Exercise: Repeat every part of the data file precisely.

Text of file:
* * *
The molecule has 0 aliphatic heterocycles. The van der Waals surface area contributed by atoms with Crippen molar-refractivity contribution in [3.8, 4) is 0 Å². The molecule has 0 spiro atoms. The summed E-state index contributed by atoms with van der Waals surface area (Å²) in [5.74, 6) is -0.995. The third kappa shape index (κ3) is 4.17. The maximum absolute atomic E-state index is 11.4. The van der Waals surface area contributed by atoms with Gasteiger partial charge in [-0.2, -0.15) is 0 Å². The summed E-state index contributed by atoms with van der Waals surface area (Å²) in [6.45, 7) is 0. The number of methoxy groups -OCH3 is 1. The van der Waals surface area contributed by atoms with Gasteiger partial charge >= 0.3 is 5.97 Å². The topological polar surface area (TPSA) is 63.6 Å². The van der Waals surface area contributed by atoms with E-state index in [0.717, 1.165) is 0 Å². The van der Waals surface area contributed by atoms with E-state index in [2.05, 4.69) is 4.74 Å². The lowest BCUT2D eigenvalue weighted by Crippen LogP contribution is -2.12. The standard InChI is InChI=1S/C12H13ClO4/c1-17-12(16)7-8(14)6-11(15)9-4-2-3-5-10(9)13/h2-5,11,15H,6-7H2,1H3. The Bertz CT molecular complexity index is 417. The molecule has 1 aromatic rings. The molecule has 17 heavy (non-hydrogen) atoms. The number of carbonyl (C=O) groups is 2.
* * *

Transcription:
The molecule has 0 aliphatic heterocycles. The van der Waals surface area contributed by atoms with Crippen molar-refractivity contribution in [3.8, 4) is 0 Å². The molecule has 0 spiro atoms. The summed E-state index contributed by atoms with van der Waals surface area (Å²) in [5.74, 6) is -0.995. The third kappa shape index (κ3) is 4.17. The maximum absolute atomic E-state index is 11.4. The van der Waals surface area contributed by atoms with Gasteiger partial charge in [-0.2, -0.15) is 0 Å². The summed E-state index contributed by atoms with van der Waals surface area (Å²) in [6.45, 7) is 0. The number of methoxy groups -OCH3 is 1. The van der Waals surface area contributed by atoms with Gasteiger partial charge >= 0.3 is 5.97 Å². The topological polar surface area (TPSA) is 63.6 Å². The van der Waals surface area contributed by atoms with E-state index in [0.717, 1.165) is 0 Å². The van der Waals surface area contributed by atoms with E-state index in [2.05, 4.69) is 4.74 Å². The lowest BCUT2D eigenvalue weighted by Crippen LogP contribution is -2.12. The standard InChI is InChI=1S/C12H13ClO4/c1-17-12(16)7-8(14)6-11(15)9-4-2-3-5-10(9)13/h2-5,11,15H,6-7H2,1H3. The Bertz CT molecular complexity index is 417. The molecule has 1 aromatic rings. The molecule has 17 heavy (non-hydrogen) atoms. The number of carbonyl (C=O) groups is 2.